Tracey Rich of Judaism 101 writes, “Judaism does not prohibit writing the Name of God per se; it prohibits only erasing or defacing a Name of God. However, observant Jews avoid writing any Name of God casually because of the risk that the written Name might later be defaced, obliterated or destroyed accidentally or by one who does not know better.” Their hearts may be in the right place, but their brains have slipped out of gear. They’ve failed to notice that the entire Torah fairly screams the name of Yahweh. From the grand sweep of the service, furnishings, and layout of the tabernacle to tiny little details like the single blue thread in the tsitzit, every facet of Israelite life was to be a memorial of Yahweh or a prophecy of His Messiah. When He allowed His temple to be torn down by heathens, Yahweh was in fact making His name unavailable to the people who had already refused to use it. And when Akiba’s blasphemous backing of Bar Kochba got Israel thrown out of Judea entirely, the process was completed, for Jerusalem was literally the “place where Yahweh your God chooses to make His name abide.” (Deuteronomy 12:11) Proof? The map of the valleys of old Jerusalem forms a Paleo-Hebrew letter, a shin, the initial letter of Yahweh’s definitive self-description, called the Shema (after the Hebrew verb: to hear). “Hear, O Israel: Yahweh our God, Yahweh is one! You shall love Yahweh your God with all your heart, with all your soul, and with all your strength.” (Deuteronomy 6:4-5)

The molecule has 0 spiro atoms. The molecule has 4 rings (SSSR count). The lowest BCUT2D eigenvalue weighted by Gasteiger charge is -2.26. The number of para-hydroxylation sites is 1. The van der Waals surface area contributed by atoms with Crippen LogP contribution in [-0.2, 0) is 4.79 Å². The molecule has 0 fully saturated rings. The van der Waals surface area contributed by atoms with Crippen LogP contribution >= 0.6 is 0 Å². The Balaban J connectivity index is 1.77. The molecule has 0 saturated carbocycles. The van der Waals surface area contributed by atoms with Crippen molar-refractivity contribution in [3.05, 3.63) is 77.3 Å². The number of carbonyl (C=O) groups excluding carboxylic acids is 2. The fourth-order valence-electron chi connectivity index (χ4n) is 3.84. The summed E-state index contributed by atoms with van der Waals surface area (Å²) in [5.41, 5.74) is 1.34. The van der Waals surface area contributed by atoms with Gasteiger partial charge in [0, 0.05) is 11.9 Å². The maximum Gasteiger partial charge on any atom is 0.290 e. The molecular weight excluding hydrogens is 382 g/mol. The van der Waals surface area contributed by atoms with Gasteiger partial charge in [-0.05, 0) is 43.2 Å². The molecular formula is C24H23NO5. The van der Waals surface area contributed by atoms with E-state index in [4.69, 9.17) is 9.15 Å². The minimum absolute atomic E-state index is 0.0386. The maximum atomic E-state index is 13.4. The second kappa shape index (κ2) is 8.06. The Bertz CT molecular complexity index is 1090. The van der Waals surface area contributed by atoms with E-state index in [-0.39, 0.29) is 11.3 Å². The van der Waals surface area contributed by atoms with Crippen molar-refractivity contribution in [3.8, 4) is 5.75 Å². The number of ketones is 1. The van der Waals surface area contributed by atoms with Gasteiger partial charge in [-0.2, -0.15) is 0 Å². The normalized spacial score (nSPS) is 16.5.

By legalistically refraining from writing Yahweh’s name for fear of misusing it (and systematically substituting a title—“the Lord”—for it in speech), the Jews ran afoul of the warning of Jeremiah 23:26-27. “How long will this be in the heart of the prophets who prophesy lies? Indeed they are prophets of the deceit of their own heart, who try to make My people forget My name by their dreams which everyone tells his neighbor, as their fathers forgot My name for Baal.” For who? Ba’al means “Lord.” The children of Israel forgot the name of Yahweh because they started called Him “the Lord” instead. And we Christians have followed these lying prophets by perpetuating the error in virtually every English translation of the scriptures on the market today.  

(First published 2008)